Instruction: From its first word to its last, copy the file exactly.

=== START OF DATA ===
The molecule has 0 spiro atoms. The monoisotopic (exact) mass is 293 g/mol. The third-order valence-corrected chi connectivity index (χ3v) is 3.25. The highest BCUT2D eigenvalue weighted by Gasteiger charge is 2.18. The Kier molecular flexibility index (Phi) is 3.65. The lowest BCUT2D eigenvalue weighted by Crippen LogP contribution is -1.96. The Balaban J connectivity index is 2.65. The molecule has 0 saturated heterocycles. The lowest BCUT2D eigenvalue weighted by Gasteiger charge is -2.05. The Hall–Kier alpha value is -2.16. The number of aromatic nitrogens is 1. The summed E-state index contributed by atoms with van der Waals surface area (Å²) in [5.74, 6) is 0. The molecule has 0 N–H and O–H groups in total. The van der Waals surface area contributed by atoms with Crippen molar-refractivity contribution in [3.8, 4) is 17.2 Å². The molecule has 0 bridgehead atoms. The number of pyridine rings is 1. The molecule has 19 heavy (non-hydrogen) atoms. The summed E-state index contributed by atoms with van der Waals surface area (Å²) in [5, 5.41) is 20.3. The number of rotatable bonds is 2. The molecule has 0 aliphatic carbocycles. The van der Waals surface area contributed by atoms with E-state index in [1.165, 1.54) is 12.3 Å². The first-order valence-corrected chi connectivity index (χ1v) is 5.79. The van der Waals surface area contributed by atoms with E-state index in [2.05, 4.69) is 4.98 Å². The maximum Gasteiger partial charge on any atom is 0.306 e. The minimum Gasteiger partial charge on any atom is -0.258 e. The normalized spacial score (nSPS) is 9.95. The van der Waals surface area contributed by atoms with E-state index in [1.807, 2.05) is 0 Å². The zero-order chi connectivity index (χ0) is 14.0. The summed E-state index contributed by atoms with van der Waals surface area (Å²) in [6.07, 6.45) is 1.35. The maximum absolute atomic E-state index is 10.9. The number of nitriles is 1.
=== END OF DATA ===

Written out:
The molecule has 0 spiro atoms. The monoisotopic (exact) mass is 293 g/mol. The third-order valence-corrected chi connectivity index (χ3v) is 3.25. The highest BCUT2D eigenvalue weighted by Gasteiger charge is 2.18. The Kier molecular flexibility index (Phi) is 3.65. The lowest BCUT2D eigenvalue weighted by Crippen LogP contribution is -1.96. The Balaban J connectivity index is 2.65. The molecule has 0 saturated heterocycles. The lowest BCUT2D eigenvalue weighted by Gasteiger charge is -2.05. The Hall–Kier alpha value is -2.16. The number of aromatic nitrogens is 1. The summed E-state index contributed by atoms with van der Waals surface area (Å²) in [5.74, 6) is 0. The molecule has 0 N–H and O–H groups in total. The van der Waals surface area contributed by atoms with Crippen molar-refractivity contribution in [3.8, 4) is 17.2 Å². The molecule has 0 bridgehead atoms. The number of pyridine rings is 1. The molecule has 19 heavy (non-hydrogen) atoms. The summed E-state index contributed by atoms with van der Waals surface area (Å²) in [5, 5.41) is 20.3. The number of rotatable bonds is 2. The molecule has 0 aliphatic carbocycles. The van der Waals surface area contributed by atoms with E-state index in [1.165, 1.54) is 12.3 Å². The first-order valence-corrected chi connectivity index (χ1v) is 5.79. The van der Waals surface area contributed by atoms with E-state index in [2.05, 4.69) is 4.98 Å². The maximum Gasteiger partial charge on any atom is 0.306 e. The minimum Gasteiger partial charge on any atom is -0.258 e. The normalized spacial score (nSPS) is 9.95. The van der Waals surface area contributed by atoms with E-state index in [1.807, 2.05) is 0 Å². The zero-order chi connectivity index (χ0) is 14.0. The summed E-state index contributed by atoms with van der Waals surface area (Å²) in [6.07, 6.45) is 1.35. The maximum absolute atomic E-state index is 10.9. The number of nitriles is 1.